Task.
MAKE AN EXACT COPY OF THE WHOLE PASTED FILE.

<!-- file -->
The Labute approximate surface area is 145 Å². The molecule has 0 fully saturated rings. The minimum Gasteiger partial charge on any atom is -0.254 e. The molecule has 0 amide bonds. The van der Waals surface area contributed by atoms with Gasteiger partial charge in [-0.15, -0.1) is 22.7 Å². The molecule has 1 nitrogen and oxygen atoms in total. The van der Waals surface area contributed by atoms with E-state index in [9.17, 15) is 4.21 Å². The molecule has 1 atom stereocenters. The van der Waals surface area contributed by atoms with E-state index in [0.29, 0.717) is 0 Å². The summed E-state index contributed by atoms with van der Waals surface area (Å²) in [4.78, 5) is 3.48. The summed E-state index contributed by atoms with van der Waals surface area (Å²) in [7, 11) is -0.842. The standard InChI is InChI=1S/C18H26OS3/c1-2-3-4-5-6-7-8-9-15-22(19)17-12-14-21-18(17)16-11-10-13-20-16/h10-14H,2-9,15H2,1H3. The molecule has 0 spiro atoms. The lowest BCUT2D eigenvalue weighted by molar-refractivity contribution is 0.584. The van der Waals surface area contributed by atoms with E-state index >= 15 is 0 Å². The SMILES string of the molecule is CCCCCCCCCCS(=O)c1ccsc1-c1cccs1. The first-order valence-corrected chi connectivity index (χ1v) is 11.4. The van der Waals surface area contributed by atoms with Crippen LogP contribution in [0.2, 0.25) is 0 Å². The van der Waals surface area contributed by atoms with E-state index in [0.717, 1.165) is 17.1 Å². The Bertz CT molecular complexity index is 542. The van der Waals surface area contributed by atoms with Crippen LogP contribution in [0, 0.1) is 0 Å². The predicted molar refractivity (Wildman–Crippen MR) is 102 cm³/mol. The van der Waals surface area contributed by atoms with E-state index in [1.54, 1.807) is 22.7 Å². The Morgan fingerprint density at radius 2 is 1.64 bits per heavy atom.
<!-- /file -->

The Labute approximate surface area is 145 Å². The molecule has 0 fully saturated rings. The minimum Gasteiger partial charge on any atom is -0.254 e. The molecule has 0 amide bonds. The van der Waals surface area contributed by atoms with Gasteiger partial charge in [-0.15, -0.1) is 22.7 Å². The molecule has 1 nitrogen and oxygen atoms in total. The van der Waals surface area contributed by atoms with E-state index in [9.17, 15) is 4.21 Å². The molecule has 1 atom stereocenters. The van der Waals surface area contributed by atoms with E-state index in [0.29, 0.717) is 0 Å². The summed E-state index contributed by atoms with van der Waals surface area (Å²) in [4.78, 5) is 3.48. The summed E-state index contributed by atoms with van der Waals surface area (Å²) in [7, 11) is -0.842. The standard InChI is InChI=1S/C18H26OS3/c1-2-3-4-5-6-7-8-9-15-22(19)17-12-14-21-18(17)16-11-10-13-20-16/h10-14H,2-9,15H2,1H3. The molecule has 0 spiro atoms. The lowest BCUT2D eigenvalue weighted by molar-refractivity contribution is 0.584. The van der Waals surface area contributed by atoms with E-state index >= 15 is 0 Å². The SMILES string of the molecule is CCCCCCCCCCS(=O)c1ccsc1-c1cccs1. The first-order valence-corrected chi connectivity index (χ1v) is 11.4. The van der Waals surface area contributed by atoms with Crippen LogP contribution in [0.2, 0.25) is 0 Å². The van der Waals surface area contributed by atoms with E-state index in [0.717, 1.165) is 17.1 Å². The Bertz CT molecular complexity index is 542. The van der Waals surface area contributed by atoms with Crippen LogP contribution in [0, 0.1) is 0 Å². The predicted molar refractivity (Wildman–Crippen MR) is 102 cm³/mol. The van der Waals surface area contributed by atoms with E-state index in [1.54, 1.807) is 22.7 Å². The Morgan fingerprint density at radius 2 is 1.64 bits per heavy atom.